Set on the island of Jersey with a serial killer at large, Beast is a raw, atmospheric thriller anchored by two enigmatic performances from Jessie Buckley and Johnny Flynn, writes Natalie Stendall.
Buckley radiates emotional confusion and bitter defiance in her first major film role as the suffocated daughter of a cold, controlling and socially ambitious mother (a frosty Geraldine James).
Like an animal caught in a trap, Moll seeks escape and beneath a collected, sometimes ashamed exterior, she relishes her own small insurrections. When Moll becomes drawn to Pascal (Johnny Flynn), a brooding stranger with a criminal past, part of the attraction lies in his provocative remarks and subtle transgressions.
The rape and murder of young girls on the island plays out on the periphery, but Pascal’s indefinable strangeness invites our suspicions.
Are we watching the seduction of a troubled young woman by a serial killer? And could Moll be enticed to commit violence? Beast feels uncomfortably close to the bone here, the magnetic relationship oozing with the inky black details of true crime stories.
But nothing here is cut and dried. Debut writer-director Michael Pearce pumps the atmosphere with doubt, unravelling the characters carefully. As Moll’s own troubling emotional past begins to emerge, Beast takes on an immersive psychological dimension.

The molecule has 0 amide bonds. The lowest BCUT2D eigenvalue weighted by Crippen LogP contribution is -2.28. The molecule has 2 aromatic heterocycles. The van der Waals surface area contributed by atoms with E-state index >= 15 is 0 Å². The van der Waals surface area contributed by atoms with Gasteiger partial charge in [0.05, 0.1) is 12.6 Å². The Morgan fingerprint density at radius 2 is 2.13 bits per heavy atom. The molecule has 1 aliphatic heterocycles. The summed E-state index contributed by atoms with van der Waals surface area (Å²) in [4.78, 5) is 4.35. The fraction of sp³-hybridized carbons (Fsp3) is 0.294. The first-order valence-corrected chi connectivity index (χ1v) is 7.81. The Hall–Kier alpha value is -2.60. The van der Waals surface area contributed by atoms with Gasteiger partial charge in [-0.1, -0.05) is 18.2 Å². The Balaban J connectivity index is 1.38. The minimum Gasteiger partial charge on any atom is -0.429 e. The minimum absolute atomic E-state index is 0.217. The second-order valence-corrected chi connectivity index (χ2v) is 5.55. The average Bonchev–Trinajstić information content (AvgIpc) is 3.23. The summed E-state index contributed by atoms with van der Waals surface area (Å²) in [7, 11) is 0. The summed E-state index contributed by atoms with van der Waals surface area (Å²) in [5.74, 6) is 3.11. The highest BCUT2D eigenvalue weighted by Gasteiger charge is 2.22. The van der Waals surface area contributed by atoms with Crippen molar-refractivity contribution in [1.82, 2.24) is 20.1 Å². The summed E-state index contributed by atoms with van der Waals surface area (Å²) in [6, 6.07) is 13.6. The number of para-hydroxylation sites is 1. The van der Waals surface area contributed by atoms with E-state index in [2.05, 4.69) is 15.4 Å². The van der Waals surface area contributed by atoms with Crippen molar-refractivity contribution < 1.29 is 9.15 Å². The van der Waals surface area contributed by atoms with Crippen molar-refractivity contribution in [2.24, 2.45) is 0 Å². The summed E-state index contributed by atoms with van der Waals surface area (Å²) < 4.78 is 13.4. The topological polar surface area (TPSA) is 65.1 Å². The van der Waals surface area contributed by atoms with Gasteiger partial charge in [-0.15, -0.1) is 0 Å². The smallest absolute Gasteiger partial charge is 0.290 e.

Pascal himself is a troubling romantic hero of the Brontë variety. As a poacher and island native, he is bound with nature and through him we explore the wildness of humanity. Like Heathcliff before him, Pascal’s emotional reticence projects a dark, mysterious aura. He possesses both gentleness and passion, laying bare a propensity for violence.
The love affair is intoxicating and powerfully elemental. Reminiscent of Andrea Arnold’s Wuthering Heights, the connection between Moll and Pascal is grounded in the earth, water and air with naturalistic sound and imagery. The civilised world of country clubs and choral music clash with their organic and instinctive bond.
The setting for amorous encounters - a precarious cliff top and the dark, fertile loam of a forest floor - are as ferocious as they are romantic. Through the visceral physicality of the environment, Pearce ties love to nature, life and death.
As the final act crams together a number of important plot developments, it feels like Pearce might have lost his grip, but the considered and genuinely ambiguous performances of Buckley and Flynn leave us with much to digest. Beast is a moody and often stylish debut, its themes barely contained by its deliberately obscure finale.